Dozier calls the holiday “a significant event” because “it represents the ultimate microcosm of not getting information on time, the ultimate afterthought, especially in the Hayti neighborhood.”
Organizers of Durham’s Juneteenth celebrations say it’s well past time to move beyond the symbols and instead fight for things that are much more substantive in a community that’s now threatened by gentrification.
The three-day event, which begins with the ongoing Third Friday at the Hayti Heritage Center and will feature the short film Hayti Stories, a vendors’ marketplace, spoken word performances, visual art, live jazz and hip-hop, dance, and drummers.
Dozier says it’s about using art as a vehicle for change and to promote healing in a once-vibrant community that has been broken. However, she adds that the celebration will also emphasize the importance of activism, especially among the community’s young people. The Hayti celebration will include a youth artists panel and feature the work of seven youngsters.
The celebration will also focus on past efforts by community elders to sponsor youth activities such as the near-legendary Algonquin Club, a “social club and a community center, primarily for the African American ‘elite’ of Durham and Hayti,” according to Open Durham. The club was organized in the 1920.
According to writer Dorothy Phelps Jones, the Algonquin Club “voted to become a part of the Algonquin Tennis Club, which was the older organization and emphasized social growth as one of its primary objectives. It was the group that brought Althea Gibson at the height of her fame as a tennis champion and bragged of Arthur Ashe as one of the youngsters who played on their tennis courts—‘the bourgeois has arrived.’”
Dozier points to another little known fact about the old Algonquin: young people, with the help of adult members, built go-karts that they raced at soapbox derbies on a Jim Crow “chitlin’ circuit” but also nationally in integrated events during the 1930s and 1940s.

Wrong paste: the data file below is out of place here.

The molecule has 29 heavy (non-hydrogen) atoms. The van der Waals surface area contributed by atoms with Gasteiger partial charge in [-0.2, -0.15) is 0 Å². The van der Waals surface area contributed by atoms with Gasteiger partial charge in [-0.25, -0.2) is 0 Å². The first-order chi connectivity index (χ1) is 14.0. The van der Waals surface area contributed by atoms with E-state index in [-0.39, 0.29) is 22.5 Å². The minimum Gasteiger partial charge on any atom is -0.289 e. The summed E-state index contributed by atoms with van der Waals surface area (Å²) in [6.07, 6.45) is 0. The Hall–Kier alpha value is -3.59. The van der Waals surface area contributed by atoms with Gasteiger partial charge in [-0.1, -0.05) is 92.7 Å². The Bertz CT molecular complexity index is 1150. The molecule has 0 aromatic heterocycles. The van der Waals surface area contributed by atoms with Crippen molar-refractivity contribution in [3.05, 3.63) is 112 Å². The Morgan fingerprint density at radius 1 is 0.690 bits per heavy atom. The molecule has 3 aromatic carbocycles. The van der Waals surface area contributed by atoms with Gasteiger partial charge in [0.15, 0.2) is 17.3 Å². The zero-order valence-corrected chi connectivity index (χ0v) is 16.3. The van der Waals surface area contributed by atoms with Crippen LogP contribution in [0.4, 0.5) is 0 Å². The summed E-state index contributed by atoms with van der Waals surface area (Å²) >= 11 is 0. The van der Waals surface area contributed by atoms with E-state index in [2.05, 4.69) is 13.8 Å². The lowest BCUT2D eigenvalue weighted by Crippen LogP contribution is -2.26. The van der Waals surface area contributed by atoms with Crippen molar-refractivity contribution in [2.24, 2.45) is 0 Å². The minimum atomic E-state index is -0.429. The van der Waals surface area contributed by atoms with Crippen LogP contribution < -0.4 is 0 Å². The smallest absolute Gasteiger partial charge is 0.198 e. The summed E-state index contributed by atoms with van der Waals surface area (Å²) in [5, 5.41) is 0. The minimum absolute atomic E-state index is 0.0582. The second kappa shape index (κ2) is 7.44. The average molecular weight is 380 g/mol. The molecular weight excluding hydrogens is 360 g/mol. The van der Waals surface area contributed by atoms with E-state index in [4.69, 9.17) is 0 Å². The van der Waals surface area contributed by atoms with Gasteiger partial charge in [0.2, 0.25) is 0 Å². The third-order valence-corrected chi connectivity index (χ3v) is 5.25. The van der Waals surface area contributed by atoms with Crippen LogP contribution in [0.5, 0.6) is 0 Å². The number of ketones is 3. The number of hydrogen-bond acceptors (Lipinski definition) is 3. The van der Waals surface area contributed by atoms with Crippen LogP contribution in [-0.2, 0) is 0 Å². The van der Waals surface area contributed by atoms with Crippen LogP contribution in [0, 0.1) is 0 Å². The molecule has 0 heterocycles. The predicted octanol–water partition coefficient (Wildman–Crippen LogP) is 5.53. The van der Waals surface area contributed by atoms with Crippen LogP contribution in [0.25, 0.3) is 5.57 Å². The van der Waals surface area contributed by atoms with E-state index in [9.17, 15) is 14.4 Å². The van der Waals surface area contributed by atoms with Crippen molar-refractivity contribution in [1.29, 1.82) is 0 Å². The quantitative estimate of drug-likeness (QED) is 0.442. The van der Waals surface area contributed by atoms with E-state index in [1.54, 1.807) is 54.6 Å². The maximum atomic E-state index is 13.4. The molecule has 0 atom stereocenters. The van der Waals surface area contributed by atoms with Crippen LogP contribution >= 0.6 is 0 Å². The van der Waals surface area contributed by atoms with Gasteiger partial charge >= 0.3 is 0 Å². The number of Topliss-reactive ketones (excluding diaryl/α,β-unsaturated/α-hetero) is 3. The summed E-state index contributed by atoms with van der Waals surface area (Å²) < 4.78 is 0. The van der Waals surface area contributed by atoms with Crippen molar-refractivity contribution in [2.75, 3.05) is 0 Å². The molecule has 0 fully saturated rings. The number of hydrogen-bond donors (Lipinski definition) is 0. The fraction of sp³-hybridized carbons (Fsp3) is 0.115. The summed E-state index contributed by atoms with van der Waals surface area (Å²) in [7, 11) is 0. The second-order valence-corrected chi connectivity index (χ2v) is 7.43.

A 1963 story in a midsummer edition of The Carolina Times extolled the racing prowess of 15-year-old William “Little Willie” Bowman in a story headlined “Durham Has Its Own ‘Fireball Roberts’: New Derby King.”
The event organizer says the go-karts were part of a sports mecca in the community that included the W.D. Hill Recreation Center, Hillside Park, the old location of Hillside High School, and the Algonquin Club. The youngsters in the community were also supported by community businesses, including the now-closed College Inn and Scarborough & Hargett, one of the nation’s oldest Black-owned funeral services.
Dozier says there is a spiritual kinship between the old go-kart kids and today’s youth who ride their motorbikes along the Fayetteville Street corridor on Sundays.
“These young men are often criminalized for riding, but they actually have strong principles and significant cultural influence,” she explains. “One group calls themselves ‘Wheels Up, Guns Down’ because, while they are experiencing joy and being themselves, they are also reminding us of our own cultural abundance.”
Dozier also points to last year, when the city announced plans to demolish the Wheels Family Fun Park skating rink in East Durham that’s been closed since 2020 and replace it with a state-of-the-art aquatics center and a park. Durham’s youth responded by circulating a petition and collecting 1,100 signatures requesting the skating rink be included in the plan. The petition drive was led by youth fellows with the Fayetteville Street Corridor. This week, the 9th Street Journal reported that city council members were receptive to a multiracial group who requested that the skating rink, long a safe space for marginalized youth, be preserved and renovated.
“This is how the city of Durham can be held accountable,” Dozier explains. “Partner with the citizens of the city, and well you should be.”
Stories are at the heart of the Hayti District’s healing and activism, with “the concept of memory as a way to heal and recall the codes and dreams of the ancestors,” Dozier says.
Dozier says the community’s blight was caused by the city and that its residents never received reparations from the misnamed urban renewal plan that demolished hundreds of homes and businesses to make way for Highway 147.
“We don’t have the capacity to sustain things,” she says. “There’s a reason for all of the nasty attention and crime. We are at overcapacity and our people are tired of always having to turn something out of nothing.”
Despite the obstacles, Dozier alludes to the Juneteenth theme.
“The lamp reminds us of fire and light, powerful symbols for Black communities, particularly in times of darkness and stagnation,” she states in the press release. “We come from a place of cultural abundance, we build upon what is already here.”